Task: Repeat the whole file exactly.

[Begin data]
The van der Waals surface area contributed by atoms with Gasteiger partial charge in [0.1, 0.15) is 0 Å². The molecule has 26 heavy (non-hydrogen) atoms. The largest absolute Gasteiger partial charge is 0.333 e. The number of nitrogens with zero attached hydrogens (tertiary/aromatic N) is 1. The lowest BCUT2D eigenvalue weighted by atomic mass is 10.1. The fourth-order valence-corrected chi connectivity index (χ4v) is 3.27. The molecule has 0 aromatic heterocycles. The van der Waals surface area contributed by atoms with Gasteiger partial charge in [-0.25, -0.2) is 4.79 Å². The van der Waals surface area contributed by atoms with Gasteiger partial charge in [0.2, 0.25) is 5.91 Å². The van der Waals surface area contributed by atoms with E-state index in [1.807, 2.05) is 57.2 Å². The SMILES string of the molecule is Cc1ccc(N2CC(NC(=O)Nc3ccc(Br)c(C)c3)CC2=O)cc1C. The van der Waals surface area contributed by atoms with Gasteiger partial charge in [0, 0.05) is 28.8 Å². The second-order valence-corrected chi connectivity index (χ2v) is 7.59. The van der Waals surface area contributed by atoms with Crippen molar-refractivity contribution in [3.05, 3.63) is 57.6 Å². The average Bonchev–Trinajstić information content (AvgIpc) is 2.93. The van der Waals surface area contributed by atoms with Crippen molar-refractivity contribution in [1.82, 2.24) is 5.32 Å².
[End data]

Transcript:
The van der Waals surface area contributed by atoms with Gasteiger partial charge in [0.1, 0.15) is 0 Å². The molecule has 26 heavy (non-hydrogen) atoms. The largest absolute Gasteiger partial charge is 0.333 e. The number of nitrogens with zero attached hydrogens (tertiary/aromatic N) is 1. The lowest BCUT2D eigenvalue weighted by atomic mass is 10.1. The fourth-order valence-corrected chi connectivity index (χ4v) is 3.27. The molecule has 0 aromatic heterocycles. The van der Waals surface area contributed by atoms with Gasteiger partial charge in [-0.25, -0.2) is 4.79 Å². The van der Waals surface area contributed by atoms with Gasteiger partial charge in [0.2, 0.25) is 5.91 Å². The van der Waals surface area contributed by atoms with E-state index in [1.807, 2.05) is 57.2 Å². The SMILES string of the molecule is Cc1ccc(N2CC(NC(=O)Nc3ccc(Br)c(C)c3)CC2=O)cc1C. The van der Waals surface area contributed by atoms with Gasteiger partial charge in [0, 0.05) is 28.8 Å². The second-order valence-corrected chi connectivity index (χ2v) is 7.59. The van der Waals surface area contributed by atoms with Crippen molar-refractivity contribution in [3.05, 3.63) is 57.6 Å². The average Bonchev–Trinajstić information content (AvgIpc) is 2.93. The van der Waals surface area contributed by atoms with Crippen molar-refractivity contribution in [1.82, 2.24) is 5.32 Å².